Financial problems surfaced after the hall moved into the Art Deco-style Union Depot in 2007. Voters had set aside money under the Vision 2025 capital improvement campaign to buy and refurbish the former train station.
This spring, the organization’s nearly $4,000 check to cover a half-year’s insurance on the building bounced.
Its past tax documents are littered with red ink. Between Oct. 1, 2009 and Sept. 30, 2010, the organization reported revenue of $354,429 and expenses of $449,714 _ a deficit topping $95,000. The next fiscal year, the center made around $31,000.
The organization recently put on a jazz benefit concert and is scrambling to find other ways of generating revenue. Jason McIntosh, the hall of fame’s chief executive officer, admits to the past troubles.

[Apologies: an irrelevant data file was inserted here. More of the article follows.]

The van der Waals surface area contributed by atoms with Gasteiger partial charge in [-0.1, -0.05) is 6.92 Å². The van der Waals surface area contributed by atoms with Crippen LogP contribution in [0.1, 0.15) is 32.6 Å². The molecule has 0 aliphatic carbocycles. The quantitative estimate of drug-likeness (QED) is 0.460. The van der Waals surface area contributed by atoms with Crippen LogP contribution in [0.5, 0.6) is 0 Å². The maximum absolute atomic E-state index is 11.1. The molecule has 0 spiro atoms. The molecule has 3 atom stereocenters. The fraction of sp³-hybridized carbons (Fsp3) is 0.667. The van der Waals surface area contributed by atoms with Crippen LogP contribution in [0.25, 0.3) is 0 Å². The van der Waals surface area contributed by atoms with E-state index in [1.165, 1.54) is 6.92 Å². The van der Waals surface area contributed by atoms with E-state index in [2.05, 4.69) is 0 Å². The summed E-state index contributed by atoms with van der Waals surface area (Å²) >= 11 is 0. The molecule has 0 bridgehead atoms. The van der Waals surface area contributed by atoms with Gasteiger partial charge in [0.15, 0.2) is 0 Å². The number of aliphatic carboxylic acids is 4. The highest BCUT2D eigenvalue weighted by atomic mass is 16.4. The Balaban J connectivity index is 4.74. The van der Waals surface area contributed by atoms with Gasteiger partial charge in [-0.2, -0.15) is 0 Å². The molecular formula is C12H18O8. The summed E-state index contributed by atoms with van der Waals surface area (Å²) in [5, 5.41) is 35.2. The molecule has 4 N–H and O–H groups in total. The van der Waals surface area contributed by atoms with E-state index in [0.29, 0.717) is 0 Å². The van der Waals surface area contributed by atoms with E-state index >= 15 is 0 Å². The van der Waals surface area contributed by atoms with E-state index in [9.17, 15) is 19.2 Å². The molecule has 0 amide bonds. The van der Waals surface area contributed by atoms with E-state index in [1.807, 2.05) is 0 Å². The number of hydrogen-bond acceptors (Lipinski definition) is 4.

“Mistakes have been made, but we’re stronger for it,” said McIntosh, whose goal is to increase membership from 300 to 1,000. Memberships cost $100 a year, and give donors discounts on concerts and merchandise as well as early warnings about exhibits and events.
Kos remained confident the nonprofit will pay off what it owes next month.
“We’re not going to fold up our tent and go away,” he said.
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